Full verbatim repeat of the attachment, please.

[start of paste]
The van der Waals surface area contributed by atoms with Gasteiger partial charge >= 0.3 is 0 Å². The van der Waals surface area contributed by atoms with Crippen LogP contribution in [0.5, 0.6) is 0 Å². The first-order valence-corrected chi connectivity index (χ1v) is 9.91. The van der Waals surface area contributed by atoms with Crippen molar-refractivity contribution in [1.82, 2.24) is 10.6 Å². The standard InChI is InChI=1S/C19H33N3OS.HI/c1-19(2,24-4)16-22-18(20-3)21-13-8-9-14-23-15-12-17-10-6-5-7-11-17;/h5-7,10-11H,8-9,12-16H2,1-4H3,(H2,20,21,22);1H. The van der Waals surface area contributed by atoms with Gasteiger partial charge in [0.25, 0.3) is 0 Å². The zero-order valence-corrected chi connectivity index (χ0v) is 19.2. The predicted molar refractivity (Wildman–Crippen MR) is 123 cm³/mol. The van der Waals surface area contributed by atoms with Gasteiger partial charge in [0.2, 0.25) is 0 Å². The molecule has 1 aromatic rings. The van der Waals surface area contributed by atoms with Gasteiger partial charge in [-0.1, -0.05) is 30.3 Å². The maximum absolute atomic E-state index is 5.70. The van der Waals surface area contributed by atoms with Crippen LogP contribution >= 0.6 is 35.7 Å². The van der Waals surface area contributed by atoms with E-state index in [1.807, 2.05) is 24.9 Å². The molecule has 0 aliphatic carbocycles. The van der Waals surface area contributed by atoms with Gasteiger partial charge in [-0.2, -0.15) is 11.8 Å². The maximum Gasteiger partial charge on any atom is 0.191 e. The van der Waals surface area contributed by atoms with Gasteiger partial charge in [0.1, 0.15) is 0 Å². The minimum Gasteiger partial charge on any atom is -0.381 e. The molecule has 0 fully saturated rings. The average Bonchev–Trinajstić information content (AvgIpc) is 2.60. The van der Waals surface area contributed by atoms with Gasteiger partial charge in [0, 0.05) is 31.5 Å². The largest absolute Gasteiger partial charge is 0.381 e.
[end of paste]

The van der Waals surface area contributed by atoms with Gasteiger partial charge >= 0.3 is 0 Å². The van der Waals surface area contributed by atoms with Crippen LogP contribution in [0.5, 0.6) is 0 Å². The first-order valence-corrected chi connectivity index (χ1v) is 9.91. The van der Waals surface area contributed by atoms with Crippen molar-refractivity contribution in [1.82, 2.24) is 10.6 Å². The standard InChI is InChI=1S/C19H33N3OS.HI/c1-19(2,24-4)16-22-18(20-3)21-13-8-9-14-23-15-12-17-10-6-5-7-11-17;/h5-7,10-11H,8-9,12-16H2,1-4H3,(H2,20,21,22);1H. The van der Waals surface area contributed by atoms with Gasteiger partial charge in [0.25, 0.3) is 0 Å². The zero-order valence-corrected chi connectivity index (χ0v) is 19.2. The predicted molar refractivity (Wildman–Crippen MR) is 123 cm³/mol. The van der Waals surface area contributed by atoms with Gasteiger partial charge in [0.2, 0.25) is 0 Å². The molecule has 1 aromatic rings. The van der Waals surface area contributed by atoms with Gasteiger partial charge in [-0.1, -0.05) is 30.3 Å². The maximum absolute atomic E-state index is 5.70. The van der Waals surface area contributed by atoms with Crippen LogP contribution >= 0.6 is 35.7 Å². The van der Waals surface area contributed by atoms with E-state index in [1.807, 2.05) is 24.9 Å². The molecule has 0 aliphatic carbocycles. The van der Waals surface area contributed by atoms with Gasteiger partial charge in [-0.2, -0.15) is 11.8 Å². The maximum Gasteiger partial charge on any atom is 0.191 e. The van der Waals surface area contributed by atoms with Gasteiger partial charge in [0.1, 0.15) is 0 Å². The minimum Gasteiger partial charge on any atom is -0.381 e. The molecule has 0 fully saturated rings. The average Bonchev–Trinajstić information content (AvgIpc) is 2.60. The van der Waals surface area contributed by atoms with Gasteiger partial charge in [0, 0.05) is 31.5 Å². The largest absolute Gasteiger partial charge is 0.381 e.